relationship with General Kayani and other military leaders in 
Pakistan. He went on to say:

       The Quetta Shura and the Haqqani Network are hampering 
     efforts to improve security in Afghanistan, spoiling 
     possibilities for broader reconciliation, and frustrating 
     U.S.-Pakistan relations. The actions by the Pakistani 
     government to support them--actively and passively--
     represents a growing problem that is undermining U.S. 
     interests and may violate international norms, potentially 
     warranting sanction. In supporting these groups, the 
     government of Pakistan, particularly the Pakistani Army, 
     continues to jeopardize

[[Page S8035]]

     Pakistan's opportunity to be a respected and prosperous 
     Nation with genuine regional and international influence.

  Finally, I wish to say again this is an incredibly difficult 
challenge for U.S. security policy. We have a country on which we are 
dependent in many respects for supplies, for cooperation, for, 
hopefully, not to be a sanctuary, although it is not the case, for 
Taliban and al-Qaida elements. We have a country that is a nuclear 
power, and we have a country that has a government that I will say 
charitably is very weak.
  It seems to me the Corker amendment is important for the American 
people to know exactly where we are, what policy we are going to 
formulate, and what measures need to be taken, because we have, as I 
mentioned earlier, spent billions of U.S. taxpayers' dollars. That 
doesn't play very well in States such as mine where we have 9 percent 
unemployment and more than half--or just less than half the homes 
underwater. So the Corker amendment isn't all we need. In fact, we need 
to have a national debate and discussion about the whole issue of our 
relations with Pakistan. But I believe the Corker amendment is a very 
important measure so we can assure the American people that not only 
are their tax dollars wisely spent but that actions are being taken to 
prevent needless wounding and death of our brave young men and women 
who are serving in the military.
  Mr. President, I yield the floor.
  The PRESIDING OFFICER. The Senator from Michigan.
  Mr. LEVIN. Mr. President, I support the amendment of the Senator from 
Tennessee. It is a balanced amendment which deals with a very complex 
situation. What Senator Corker is doing is pointing out very important 
facts. One is that Pakistan has received a lot of funds from the United 
States for this particular purpose which is aimed at helping the 
success of our operations in Afghanistan. The whole purpose of the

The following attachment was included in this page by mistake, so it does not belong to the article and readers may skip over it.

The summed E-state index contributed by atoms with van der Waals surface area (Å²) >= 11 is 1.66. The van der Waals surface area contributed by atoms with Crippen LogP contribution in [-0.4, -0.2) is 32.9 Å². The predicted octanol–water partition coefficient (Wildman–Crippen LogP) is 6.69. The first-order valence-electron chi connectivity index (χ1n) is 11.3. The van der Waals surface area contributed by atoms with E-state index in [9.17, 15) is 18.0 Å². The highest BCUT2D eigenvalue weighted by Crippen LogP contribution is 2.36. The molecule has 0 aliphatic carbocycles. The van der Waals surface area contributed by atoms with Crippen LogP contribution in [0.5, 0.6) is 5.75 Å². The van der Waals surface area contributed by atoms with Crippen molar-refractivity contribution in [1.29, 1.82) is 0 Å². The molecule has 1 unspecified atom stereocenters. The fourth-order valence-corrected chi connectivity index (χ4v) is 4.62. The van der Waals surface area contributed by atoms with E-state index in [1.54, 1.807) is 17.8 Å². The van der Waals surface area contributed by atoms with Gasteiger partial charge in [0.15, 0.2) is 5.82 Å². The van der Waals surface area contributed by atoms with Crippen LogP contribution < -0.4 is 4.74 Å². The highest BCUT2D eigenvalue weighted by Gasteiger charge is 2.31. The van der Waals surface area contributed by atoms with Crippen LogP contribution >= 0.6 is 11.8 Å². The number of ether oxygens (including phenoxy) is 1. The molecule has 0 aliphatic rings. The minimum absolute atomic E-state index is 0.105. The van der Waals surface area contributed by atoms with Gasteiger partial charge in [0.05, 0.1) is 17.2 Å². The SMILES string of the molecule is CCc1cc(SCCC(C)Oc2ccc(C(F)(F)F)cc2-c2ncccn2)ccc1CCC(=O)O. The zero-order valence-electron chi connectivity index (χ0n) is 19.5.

coalition support fund is to reimburse Pakistan for the support they 
provide--for instance, in providing security for trucks and other 
equipment that is going through Pakistan that have oil, fuel, food 
going into Afghanistan to support the effort in Afghanistan. That is 
the purpose of these funds. It is a good purpose. This is not a foreign 
aid deal; this is a reimbursement deal.
  The problem is that while on the one hand the Pakistanis are 
assisting us, on the other hand they are assisting our enemy and the 
enemy of mankind and the enemy of the Afghan people and the enemy of 
the coalition forces in Afghanistan. That is the problem. That is the 
dilemma which we all face and which this amendment seeks to address. 
Again, it does so in a way which doesn't prejudge the outcome of the 
assessment, but it makes a very important point, which is, as is now 
stated in the amended final paragraph, that we need recommendations 
given this ``on the one hand they are with us, on the other hand they 
are against us'' situation. We need recommendations from the 
administration, if any, relating to potential alternatives to or 
termination of reimbursements for the coalition support fund, the 
Government of Pakistan, taking into account the transition plan for 
Afghanistan.
  I agree with my friend from Arizona that we send condolences to the 
families of troops in Pakistan who have recently lost their lives. We 
also have to understand that Pakistan has paid a huge price for 
terrorism in their country against their people. They have paid a 
massive price. But what is unacceptable to us is that they are making 
us pay a price by providing a safe haven for the Haqqanis and for the 
Quetta Shura. Our troops, our families, coalition troops, coalition 
families, Afghan troops, and Afghan families are paying a heavy price 
because of the Pakistan support through their ISI for the insurgency in 
Afghanistan.
  Admiral Mullen, a former Chairman of the Joint Chiefs of Staff, put 
it very succinctly. He said the Haqqani Network is a veritable arm of 
the Pakistan intelligence service. When he was pressed on that 
formulation, he said he meant every word of it.
  So we have to send an important message to Pakistan, and the message 
is that we want a normal relationship if we can have one, but we cannot 
have a normal relationship if you are, on the one hand, supporting the 
very people who are attacking us in Afghanistan and, on the other hand, 
purporting to help us through the protection of supplies going through 
Pakistan, helping us succeed in Afghanistan.
  We cannot have it both ways. They cannot have it both ways. This